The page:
22 February 2009
22 February 2009
The specifics of the polyurethane long fiber injection (LFI) process and two technologies that can be used to achieve Class A surfaces were explored in detail at the recent Composites+Polycon 2009.
Usama Younes, principal scientist, polyurethanes, Bayer MaterialScience LLC, presented a technical paper, Development of Class A Polyurethane LFI Composites, during a session on Materials: Resins. According to the author, because of the entrapment of air bubbles and glass read through, it is difficult to produce high quality, Class A surfaces using the LFI process. Bayer MaterialScience scientists have, however, developed two technologies that make it possible to obtain a Class A surfaces using LFI.
The first is use of an in-mould, hybrid polyester gel coat, which acts both as the glossy surface and the barrier layer to the glass read through.
The second is use of an in-mould polyurethane paint, followed by a unique polyurethane barrier coat spray designed to resist both thermal and mechanical deformations, and finally, the addition of the long fibre polyurethane material. Use of the polyurethane barrier spray in conjunction with LFI shortens demould time and also improves the surface quality by preventing the glass from showing through the surface. Younes points out that development of the proper barrier coat material is critical, because the barrier coat itself can cause surface defects. The new class of barrier coat developed by Bayer MaterialScience has a high glass transition temperature and a low roughness value, which was determined through atomic force microscopy (AFM).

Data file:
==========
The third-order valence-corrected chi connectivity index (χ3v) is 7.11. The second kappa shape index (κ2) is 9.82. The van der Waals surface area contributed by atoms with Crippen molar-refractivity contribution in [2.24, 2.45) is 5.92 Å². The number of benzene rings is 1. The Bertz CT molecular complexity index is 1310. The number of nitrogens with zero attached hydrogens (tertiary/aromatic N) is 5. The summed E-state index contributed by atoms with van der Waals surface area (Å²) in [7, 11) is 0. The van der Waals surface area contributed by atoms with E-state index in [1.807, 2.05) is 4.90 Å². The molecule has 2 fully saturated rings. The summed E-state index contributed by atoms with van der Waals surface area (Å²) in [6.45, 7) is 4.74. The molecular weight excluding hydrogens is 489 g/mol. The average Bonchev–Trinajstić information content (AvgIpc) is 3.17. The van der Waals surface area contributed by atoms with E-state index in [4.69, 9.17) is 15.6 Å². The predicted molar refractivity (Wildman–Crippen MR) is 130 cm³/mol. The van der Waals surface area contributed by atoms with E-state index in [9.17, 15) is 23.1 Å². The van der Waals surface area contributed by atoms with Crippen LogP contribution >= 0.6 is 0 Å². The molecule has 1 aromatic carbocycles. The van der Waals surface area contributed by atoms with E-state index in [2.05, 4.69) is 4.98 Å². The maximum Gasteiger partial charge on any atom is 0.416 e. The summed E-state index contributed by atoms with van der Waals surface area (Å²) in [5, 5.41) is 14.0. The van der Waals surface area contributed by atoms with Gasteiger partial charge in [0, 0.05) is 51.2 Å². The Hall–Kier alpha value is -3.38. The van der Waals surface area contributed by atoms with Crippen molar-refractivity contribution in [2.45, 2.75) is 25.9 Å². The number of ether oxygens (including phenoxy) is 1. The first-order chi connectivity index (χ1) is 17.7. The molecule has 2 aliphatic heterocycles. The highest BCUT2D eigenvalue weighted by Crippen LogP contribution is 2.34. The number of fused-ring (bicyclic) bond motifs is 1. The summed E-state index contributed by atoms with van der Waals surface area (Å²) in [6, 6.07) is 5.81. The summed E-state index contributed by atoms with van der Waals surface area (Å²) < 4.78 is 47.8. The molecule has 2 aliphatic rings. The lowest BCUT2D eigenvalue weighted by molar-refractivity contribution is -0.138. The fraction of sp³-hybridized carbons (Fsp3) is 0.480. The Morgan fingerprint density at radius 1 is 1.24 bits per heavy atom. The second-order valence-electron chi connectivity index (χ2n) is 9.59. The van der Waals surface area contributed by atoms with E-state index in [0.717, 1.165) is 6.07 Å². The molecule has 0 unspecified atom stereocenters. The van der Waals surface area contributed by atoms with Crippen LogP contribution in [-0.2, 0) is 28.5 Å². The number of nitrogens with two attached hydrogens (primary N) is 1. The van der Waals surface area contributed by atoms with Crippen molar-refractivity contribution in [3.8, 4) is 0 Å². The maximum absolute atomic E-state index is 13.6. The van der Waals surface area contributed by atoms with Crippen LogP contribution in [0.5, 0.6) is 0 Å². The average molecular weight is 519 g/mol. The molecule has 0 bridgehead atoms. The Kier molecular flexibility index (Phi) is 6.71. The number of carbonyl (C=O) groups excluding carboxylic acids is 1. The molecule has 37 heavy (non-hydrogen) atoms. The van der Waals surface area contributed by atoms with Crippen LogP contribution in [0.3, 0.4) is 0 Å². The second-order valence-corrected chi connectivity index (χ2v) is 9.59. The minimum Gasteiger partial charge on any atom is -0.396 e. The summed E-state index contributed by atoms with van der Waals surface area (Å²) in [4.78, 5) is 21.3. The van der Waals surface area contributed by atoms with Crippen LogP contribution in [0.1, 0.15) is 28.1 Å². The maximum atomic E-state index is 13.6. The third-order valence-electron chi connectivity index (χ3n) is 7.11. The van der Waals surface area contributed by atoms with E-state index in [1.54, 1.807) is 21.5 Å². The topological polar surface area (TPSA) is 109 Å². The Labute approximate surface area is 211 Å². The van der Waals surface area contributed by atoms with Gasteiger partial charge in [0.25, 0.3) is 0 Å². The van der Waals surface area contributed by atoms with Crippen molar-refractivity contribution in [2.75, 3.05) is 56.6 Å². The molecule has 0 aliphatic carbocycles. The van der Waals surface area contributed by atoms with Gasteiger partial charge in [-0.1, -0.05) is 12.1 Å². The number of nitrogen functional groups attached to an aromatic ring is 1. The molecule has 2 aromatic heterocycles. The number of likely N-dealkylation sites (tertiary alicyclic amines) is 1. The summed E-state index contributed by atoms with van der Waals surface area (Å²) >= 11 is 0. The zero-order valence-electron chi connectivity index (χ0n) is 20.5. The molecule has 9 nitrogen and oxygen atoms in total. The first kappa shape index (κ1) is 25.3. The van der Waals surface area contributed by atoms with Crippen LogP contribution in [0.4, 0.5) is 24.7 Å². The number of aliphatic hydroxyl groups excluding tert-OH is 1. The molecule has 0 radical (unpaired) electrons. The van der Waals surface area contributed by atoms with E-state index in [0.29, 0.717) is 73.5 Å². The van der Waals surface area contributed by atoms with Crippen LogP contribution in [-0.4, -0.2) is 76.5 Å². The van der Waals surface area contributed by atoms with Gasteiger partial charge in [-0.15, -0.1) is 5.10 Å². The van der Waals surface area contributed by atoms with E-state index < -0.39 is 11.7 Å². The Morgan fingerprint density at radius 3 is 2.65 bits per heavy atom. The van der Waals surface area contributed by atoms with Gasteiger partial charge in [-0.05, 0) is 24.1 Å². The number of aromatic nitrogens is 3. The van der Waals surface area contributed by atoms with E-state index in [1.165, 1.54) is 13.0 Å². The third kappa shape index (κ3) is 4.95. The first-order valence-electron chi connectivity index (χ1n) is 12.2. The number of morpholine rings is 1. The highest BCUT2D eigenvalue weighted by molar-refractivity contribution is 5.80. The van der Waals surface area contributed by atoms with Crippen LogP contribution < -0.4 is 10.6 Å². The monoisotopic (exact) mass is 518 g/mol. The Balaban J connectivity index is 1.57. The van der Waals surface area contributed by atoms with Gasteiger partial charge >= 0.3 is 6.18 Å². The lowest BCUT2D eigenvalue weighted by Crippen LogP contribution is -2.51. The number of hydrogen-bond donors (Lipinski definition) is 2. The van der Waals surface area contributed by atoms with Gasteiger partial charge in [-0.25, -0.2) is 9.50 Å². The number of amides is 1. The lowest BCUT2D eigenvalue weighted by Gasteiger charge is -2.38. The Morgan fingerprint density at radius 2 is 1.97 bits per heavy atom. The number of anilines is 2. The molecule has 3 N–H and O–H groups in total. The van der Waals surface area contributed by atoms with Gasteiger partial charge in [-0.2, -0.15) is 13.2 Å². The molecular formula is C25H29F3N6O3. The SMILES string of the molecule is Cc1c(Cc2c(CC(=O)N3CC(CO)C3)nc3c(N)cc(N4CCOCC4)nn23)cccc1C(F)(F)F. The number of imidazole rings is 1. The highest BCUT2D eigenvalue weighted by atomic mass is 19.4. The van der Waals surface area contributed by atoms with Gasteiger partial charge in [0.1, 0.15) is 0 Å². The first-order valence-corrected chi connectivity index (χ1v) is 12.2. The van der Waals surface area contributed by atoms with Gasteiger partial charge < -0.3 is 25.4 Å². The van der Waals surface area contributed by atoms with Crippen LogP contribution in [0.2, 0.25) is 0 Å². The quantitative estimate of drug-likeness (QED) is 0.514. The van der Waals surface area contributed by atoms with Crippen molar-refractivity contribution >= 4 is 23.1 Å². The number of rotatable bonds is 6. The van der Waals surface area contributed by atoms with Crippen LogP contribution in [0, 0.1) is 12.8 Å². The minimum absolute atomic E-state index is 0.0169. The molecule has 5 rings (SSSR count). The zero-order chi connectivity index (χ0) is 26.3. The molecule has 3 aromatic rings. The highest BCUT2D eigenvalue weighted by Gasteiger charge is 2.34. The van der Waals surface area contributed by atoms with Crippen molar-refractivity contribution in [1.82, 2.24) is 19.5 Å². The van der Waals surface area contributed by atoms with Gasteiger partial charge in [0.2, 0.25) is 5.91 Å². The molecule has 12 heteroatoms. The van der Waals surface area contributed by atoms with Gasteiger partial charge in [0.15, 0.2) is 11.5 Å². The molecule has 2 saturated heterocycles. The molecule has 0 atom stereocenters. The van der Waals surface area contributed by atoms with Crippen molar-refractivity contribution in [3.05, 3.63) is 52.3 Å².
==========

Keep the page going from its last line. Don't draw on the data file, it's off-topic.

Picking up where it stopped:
The paper also discusses LFI technology and gel time, including a test conducted using dissolved carbon dioxide as a blowing agent. Because a poor surface results when a material starts to gel prior to the mould closing during the LFI process, an extended gel time on a hot mould is essential to achieving a defect-free surface. Water is an environmentally friendly blowing agent, but it also decreases gel time, making it problematic in developing Class A surface composites. Dissolved carbon dioxide achieved both a longer gel time and, with careful control, a high-quality surface.